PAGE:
Modern professionals, especially in the millennial generation, are plagued with student loans. It is not unusual to meet a young professional who earns only a quarter of their total student loan debt. This debt can affect a person’s ability to purchase homes and vehicles while lowering their standard of living in a variety of ways. Luckily, there are several effective ways to get out from under student loans.
1. Apply for Income Based Repayment.
There are several income based repayment programs that can help struggling professionals by lowering their monthly student loan payment to a percentage of their income, usually between 10 and 20%. Many people do not apply for these programs, assuming that they earn too much. However, the vast majority of working people qualify.
If you have a high-earning spouse, there are still ways to qualify for income based repayment. In most cases, you can qualify based on your income alone if you file taxes separately. This will change your tax rates, however, so talk to an accountant to be sure that you will come out ahead financially.
2. Consolidate Your Loans.
The Direct Loan Consolidation program can help people struggling with student loan debt to combine their various debts into a single affordable payment. Be sure to select Income Based Repayment as your option if you qualify! There is a considerable amount of paperwork to apply to this program, but it is a one-time application process that will likely leave you with a more manageable payment plan.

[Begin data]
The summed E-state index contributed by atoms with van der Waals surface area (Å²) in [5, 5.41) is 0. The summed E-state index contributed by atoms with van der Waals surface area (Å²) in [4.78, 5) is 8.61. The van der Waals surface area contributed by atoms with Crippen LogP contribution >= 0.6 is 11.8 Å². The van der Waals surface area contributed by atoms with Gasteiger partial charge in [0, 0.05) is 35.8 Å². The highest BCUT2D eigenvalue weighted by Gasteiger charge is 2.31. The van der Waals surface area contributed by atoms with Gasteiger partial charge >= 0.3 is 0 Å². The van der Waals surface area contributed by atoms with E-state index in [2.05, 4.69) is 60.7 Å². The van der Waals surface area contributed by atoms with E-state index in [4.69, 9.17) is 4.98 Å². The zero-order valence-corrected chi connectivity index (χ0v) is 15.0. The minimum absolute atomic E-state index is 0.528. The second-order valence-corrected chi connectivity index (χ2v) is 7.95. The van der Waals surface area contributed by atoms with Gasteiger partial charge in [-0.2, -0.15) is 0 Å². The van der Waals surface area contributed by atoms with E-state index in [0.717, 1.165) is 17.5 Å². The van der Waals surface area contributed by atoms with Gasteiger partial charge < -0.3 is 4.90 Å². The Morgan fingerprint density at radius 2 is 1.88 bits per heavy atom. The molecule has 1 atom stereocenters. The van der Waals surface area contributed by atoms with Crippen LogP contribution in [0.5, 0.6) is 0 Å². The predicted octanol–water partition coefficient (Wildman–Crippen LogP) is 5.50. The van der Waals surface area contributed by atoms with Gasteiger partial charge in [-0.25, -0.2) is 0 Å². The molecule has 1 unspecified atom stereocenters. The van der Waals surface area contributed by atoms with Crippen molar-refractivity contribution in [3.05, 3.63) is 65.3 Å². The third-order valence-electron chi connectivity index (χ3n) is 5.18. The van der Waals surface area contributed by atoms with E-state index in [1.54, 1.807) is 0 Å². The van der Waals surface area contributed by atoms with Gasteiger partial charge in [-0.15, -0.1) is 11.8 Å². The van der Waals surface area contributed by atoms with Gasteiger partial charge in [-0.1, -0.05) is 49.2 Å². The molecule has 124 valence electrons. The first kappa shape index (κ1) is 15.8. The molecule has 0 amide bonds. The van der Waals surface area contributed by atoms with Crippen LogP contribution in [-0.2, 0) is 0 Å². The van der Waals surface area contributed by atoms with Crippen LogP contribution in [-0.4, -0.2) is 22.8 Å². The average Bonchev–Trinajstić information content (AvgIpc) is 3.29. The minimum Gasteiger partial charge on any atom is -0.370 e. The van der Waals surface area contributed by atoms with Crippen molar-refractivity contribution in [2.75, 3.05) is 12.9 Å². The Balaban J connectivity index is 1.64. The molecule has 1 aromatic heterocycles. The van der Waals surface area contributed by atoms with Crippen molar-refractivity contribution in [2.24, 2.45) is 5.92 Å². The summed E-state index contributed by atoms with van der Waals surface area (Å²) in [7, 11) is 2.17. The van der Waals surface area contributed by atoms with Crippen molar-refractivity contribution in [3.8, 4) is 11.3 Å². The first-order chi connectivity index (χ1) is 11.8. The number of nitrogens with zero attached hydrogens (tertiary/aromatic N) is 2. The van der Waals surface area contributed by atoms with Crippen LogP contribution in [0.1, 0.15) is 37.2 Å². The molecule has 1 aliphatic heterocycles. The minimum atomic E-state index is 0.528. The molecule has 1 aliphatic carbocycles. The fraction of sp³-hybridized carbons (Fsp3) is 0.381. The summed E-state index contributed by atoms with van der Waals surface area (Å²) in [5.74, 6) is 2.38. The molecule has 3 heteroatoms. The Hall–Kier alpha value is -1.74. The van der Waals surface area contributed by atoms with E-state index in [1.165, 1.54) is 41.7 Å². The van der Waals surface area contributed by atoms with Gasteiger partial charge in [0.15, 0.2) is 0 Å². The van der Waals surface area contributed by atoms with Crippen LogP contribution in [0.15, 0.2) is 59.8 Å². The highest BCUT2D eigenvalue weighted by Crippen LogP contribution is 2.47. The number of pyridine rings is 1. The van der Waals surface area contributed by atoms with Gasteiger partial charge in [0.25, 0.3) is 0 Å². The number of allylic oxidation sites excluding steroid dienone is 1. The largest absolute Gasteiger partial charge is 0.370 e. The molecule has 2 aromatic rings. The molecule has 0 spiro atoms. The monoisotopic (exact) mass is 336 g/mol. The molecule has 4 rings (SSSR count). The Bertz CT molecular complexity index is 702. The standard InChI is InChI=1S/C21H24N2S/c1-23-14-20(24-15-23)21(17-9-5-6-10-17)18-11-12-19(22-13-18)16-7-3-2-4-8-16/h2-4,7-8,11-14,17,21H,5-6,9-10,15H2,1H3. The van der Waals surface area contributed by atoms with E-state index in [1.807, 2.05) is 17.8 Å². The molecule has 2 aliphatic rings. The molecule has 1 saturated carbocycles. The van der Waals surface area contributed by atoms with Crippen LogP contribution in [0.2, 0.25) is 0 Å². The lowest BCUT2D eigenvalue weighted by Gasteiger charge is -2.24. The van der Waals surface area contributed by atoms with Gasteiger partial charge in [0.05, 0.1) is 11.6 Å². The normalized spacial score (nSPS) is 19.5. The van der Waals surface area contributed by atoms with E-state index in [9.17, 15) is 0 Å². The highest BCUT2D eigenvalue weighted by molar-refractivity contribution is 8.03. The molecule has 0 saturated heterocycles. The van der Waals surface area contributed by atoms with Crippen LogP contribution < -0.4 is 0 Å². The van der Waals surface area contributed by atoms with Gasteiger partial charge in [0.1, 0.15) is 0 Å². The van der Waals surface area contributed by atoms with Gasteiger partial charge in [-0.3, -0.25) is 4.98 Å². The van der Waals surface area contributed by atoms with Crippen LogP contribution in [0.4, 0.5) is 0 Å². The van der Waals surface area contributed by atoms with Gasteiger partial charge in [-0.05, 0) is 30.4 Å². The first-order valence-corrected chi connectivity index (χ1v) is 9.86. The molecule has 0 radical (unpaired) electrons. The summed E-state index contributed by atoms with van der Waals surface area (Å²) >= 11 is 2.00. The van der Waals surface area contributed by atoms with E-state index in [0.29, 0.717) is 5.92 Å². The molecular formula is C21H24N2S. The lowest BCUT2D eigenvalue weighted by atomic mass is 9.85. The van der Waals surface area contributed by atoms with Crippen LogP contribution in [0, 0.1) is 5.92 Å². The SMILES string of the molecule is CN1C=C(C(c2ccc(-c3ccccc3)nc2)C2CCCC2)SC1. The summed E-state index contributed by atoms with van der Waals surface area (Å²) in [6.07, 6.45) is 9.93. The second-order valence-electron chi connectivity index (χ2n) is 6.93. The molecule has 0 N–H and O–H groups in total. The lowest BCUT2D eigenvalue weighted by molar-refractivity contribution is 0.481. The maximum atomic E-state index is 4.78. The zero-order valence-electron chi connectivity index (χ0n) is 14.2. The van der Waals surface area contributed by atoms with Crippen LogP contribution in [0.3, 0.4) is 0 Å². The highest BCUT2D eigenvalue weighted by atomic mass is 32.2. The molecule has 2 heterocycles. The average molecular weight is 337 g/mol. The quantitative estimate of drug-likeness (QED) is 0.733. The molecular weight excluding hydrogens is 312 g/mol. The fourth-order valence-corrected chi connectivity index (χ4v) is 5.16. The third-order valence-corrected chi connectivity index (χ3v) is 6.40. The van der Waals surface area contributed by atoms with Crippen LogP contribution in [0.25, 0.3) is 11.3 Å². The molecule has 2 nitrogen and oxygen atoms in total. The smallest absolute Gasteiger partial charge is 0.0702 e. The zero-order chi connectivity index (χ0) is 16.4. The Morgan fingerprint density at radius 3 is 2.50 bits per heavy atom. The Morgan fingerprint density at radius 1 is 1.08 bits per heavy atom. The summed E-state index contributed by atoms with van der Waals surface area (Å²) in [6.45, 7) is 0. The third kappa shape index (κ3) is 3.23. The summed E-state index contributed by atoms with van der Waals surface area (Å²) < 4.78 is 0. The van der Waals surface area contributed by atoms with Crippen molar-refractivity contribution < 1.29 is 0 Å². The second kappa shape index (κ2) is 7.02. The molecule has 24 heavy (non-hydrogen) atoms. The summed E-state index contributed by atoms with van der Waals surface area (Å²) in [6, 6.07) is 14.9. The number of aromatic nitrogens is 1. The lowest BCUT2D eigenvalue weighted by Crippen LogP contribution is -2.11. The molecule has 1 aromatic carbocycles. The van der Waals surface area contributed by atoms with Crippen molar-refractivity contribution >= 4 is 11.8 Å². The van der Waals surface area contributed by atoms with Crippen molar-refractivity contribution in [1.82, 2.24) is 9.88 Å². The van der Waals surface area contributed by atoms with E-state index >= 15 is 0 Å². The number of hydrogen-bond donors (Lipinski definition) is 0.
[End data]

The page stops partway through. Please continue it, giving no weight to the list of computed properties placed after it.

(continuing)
Applying and getting approved can take a month or more. Many people assume that they do not have to make their student loan payments at this time, which is not true. Continue making your payments as usual until you have been approved and given a Loan Summary Sheet with your new payment procedure and amount.
3. Set Up Automatic Payments.
Some lenders will give you a lower interest rate if you do this, which will cut back on the amount of debt you pay in the long run. In addition, automatic payments ensure that you never miss a payment. It is way too easy to forget a single payment and eliminate your chances of getting onto new repayment programs as they arise. For example, you only qualify for loan forgiveness after 120 consecutive on-time payments, so making your payments on time can save thousands or tens of thousands of dollars.
4. Consider Graduated Payments.
If you are in a field where you will begin with a low income and eventually make a great deal more, you can ask for a graduated payment plan. This is helpful for professionals such as physicians, who begin work as lowly paid residents and then must build a practice before reaching their full income potential. With graduated payment plans, your loan payments will start very low and then gradually increase every year. Only go this route if you are convinced that your income will be increasing every year as well, because it is more difficult to modify these types of loan repayment plans.
5. Have Your Loans Forgiven as Soon as Possible.
Loan forgiveness is available after you have made 120 consecutive loan payments according to your agreement. Every time you do not make a payment, the clock must restart. The more payments you miss or defer, the longer this will take and the more you will have paid by the time your loans have been forgiven.
There are several different loan forgiveness programs, each with different requirements. New programs are added regularly, so make your payments on time and keep up on the latest developments. Even if you do not qualify for any programs now, make your payments on time and hope that a program for you is added in the future.
Student loans can be an immense burden. However, there is no need to feel trapped. Thanks to several repayment options and programs, many people will only need to make a small monthly payment for a decade. While this is a long commitment, it is nothing when compared to the value of an education. Soon, you too will be out from under your student loans and ready to move on with your life.
Jessica Kane is a professional blogger who focuses on personal finance and other money matters. She currently writes for Checkworks.com, a leading supplier of personal and business checks.